Twitter: @atrabado
Mi Amigo El Vino – www.miamigoelvino.com

My other posts:
Aitor Trabado talks about Cabernet Sauvignon
Aitor Trabado talks about white wine
Aitor Trabado talks about Port

Guest blogger Mark Herbert discusses Building Relationships

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This weeks blog is a guest blog:

I would like to introduce my business partner in the US, Mark Herbert (LinkedIn). Mark has over 30 years of combined corporate management and consulting experience in industries, ranging from high technology and financial services to healthcare and eco-tourism. His most recent corporate role was as Chief Operating/Relationship Officer for one of Oregon’s largest credit unions.

Mark is a Principal for New Paradigms LLC (www.newparadigmsllc.com), a management consultancy specializing in helping organisations effectively and successfully embrace change and engages their workforces.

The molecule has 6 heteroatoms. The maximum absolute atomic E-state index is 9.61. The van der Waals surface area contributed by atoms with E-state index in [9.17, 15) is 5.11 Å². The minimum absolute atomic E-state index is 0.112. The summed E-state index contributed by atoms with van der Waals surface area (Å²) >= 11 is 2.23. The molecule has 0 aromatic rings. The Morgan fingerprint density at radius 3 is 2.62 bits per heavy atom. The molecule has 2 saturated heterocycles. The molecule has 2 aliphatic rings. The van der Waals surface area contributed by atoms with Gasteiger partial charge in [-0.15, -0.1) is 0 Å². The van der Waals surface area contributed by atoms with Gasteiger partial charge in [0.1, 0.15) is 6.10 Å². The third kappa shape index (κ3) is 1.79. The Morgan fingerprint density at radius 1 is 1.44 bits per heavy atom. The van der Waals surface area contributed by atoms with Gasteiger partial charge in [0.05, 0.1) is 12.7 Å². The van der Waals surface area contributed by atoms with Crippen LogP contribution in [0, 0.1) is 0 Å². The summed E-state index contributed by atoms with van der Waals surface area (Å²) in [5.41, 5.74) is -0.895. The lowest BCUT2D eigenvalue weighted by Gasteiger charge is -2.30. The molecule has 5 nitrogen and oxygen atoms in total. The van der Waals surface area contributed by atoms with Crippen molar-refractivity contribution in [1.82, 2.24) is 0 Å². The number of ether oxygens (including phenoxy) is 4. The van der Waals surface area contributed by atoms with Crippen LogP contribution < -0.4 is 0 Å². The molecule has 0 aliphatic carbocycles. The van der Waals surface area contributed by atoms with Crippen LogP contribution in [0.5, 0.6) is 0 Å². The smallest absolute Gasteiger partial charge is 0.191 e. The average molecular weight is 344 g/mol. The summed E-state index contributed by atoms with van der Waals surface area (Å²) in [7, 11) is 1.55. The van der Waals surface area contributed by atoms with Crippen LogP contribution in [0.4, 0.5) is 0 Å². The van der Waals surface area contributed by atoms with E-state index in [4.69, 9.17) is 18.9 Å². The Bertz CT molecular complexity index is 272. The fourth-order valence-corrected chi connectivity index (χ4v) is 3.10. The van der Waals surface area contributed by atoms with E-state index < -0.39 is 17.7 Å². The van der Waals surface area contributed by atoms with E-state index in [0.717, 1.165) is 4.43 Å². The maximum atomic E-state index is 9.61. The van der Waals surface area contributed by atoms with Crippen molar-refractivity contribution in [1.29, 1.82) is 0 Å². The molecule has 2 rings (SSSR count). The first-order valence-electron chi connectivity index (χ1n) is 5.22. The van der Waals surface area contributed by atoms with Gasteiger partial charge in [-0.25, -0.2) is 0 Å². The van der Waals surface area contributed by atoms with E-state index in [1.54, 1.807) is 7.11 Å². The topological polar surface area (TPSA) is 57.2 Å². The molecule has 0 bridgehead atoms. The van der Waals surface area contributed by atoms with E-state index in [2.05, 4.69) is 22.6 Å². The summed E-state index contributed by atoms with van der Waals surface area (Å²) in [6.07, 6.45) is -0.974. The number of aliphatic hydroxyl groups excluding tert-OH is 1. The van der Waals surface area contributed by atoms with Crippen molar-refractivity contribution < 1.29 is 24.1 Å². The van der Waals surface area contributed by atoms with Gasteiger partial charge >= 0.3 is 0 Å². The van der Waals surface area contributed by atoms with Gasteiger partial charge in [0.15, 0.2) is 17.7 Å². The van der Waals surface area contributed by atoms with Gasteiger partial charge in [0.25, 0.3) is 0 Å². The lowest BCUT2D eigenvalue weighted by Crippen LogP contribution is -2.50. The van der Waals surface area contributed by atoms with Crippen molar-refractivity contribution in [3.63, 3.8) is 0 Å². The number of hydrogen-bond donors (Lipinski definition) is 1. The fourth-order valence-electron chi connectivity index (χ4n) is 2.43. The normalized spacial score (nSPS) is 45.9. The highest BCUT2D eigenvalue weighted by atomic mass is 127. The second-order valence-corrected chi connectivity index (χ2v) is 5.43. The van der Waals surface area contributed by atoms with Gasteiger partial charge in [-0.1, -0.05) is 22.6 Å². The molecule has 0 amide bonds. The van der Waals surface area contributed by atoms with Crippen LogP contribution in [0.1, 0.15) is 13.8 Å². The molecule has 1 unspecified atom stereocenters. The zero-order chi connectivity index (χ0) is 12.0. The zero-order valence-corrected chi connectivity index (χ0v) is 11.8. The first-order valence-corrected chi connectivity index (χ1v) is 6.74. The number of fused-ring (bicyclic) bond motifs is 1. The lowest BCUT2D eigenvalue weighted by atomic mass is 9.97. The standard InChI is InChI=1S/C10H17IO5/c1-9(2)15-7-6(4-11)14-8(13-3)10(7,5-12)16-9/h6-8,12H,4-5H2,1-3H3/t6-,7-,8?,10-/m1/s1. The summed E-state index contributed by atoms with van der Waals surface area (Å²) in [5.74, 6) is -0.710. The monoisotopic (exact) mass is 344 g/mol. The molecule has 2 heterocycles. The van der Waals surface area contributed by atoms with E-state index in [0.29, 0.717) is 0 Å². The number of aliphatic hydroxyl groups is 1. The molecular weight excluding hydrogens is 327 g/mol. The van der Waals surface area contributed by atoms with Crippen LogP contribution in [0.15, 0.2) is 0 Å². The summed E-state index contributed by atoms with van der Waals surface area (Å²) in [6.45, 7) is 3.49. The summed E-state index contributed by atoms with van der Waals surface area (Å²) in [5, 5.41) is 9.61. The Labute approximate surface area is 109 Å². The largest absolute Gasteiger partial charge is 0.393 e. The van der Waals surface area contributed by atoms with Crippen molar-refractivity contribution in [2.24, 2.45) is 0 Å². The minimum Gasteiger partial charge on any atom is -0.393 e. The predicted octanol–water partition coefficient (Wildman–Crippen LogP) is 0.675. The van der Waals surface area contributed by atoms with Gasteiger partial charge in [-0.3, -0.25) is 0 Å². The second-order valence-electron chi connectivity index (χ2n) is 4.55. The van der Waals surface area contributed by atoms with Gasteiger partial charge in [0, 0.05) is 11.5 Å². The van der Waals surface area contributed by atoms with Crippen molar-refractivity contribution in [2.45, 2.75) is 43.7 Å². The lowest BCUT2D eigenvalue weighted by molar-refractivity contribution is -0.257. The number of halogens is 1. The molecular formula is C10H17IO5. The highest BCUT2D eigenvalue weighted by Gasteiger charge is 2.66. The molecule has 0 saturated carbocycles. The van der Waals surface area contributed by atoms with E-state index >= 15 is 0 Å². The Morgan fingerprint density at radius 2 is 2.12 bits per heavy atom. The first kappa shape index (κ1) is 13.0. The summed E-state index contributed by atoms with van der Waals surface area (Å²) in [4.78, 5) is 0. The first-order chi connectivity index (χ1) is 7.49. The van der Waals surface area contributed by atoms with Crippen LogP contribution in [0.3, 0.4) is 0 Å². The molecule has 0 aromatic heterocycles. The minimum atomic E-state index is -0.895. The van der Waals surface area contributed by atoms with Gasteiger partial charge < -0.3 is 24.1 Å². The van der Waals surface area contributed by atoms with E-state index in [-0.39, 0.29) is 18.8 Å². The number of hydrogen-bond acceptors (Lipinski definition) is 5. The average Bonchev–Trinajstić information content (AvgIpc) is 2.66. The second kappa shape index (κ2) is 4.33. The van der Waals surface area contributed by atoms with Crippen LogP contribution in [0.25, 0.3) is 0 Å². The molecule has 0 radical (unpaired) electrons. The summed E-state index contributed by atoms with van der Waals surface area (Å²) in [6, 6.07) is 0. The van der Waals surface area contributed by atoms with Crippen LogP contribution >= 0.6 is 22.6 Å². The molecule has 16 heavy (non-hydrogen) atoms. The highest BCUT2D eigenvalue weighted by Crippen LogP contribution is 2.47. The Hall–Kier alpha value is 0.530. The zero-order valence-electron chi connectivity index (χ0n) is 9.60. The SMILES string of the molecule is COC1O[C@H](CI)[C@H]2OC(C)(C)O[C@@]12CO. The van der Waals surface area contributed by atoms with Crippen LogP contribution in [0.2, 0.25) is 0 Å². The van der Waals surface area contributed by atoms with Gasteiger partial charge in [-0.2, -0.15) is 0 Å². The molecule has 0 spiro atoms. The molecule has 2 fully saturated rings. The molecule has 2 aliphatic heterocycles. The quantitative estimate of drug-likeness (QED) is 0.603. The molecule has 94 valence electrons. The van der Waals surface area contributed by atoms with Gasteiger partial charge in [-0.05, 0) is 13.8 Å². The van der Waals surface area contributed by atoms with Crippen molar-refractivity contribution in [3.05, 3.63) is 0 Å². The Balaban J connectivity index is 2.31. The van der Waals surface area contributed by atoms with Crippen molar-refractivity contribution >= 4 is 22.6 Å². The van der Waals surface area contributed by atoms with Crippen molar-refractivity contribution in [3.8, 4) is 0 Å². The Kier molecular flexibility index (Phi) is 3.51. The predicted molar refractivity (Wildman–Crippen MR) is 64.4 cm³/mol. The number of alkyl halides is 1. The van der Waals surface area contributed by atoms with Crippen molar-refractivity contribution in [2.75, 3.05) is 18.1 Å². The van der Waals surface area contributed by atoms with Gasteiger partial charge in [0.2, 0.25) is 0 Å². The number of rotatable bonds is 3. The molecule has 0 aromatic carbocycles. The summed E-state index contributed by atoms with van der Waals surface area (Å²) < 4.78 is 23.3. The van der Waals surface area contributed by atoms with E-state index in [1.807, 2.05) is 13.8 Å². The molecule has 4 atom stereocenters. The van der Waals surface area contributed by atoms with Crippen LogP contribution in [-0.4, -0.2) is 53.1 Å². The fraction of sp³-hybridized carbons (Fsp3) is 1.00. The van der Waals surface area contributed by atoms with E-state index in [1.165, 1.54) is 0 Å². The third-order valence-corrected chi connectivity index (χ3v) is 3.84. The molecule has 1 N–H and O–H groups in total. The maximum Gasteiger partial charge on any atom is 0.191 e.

Mark and I often discuss many subjects around leadership, trust and this week, Mark discusses building relationships.

I don’t know about you, but I have found that one of the longest journeys I have ever taken is that journey of introspection when I have faced significant milestones in my career and life and had to determine which path to take as I approached the crossroad.
As a child who was often ill I got the opportunity to spend a lot of time in my own company, much of it in hospitals and a good deal of the time away from pediatric wards. For much of my adolescence the effects of my health conditions followed me. I didn’t get the opportunity to enjoy some of the normal activities that kids do like little league, pee wee football, etc until much later. Even then I wasn’t terribly athletically gifted or inclined.
I did become very good at observing people. When you are a child late at night in a hospital you become part of the surrounding infrastructure. People carry on conversations and interactions as if you weren’t there. They aren’t being rude; they just kind of forget you are there.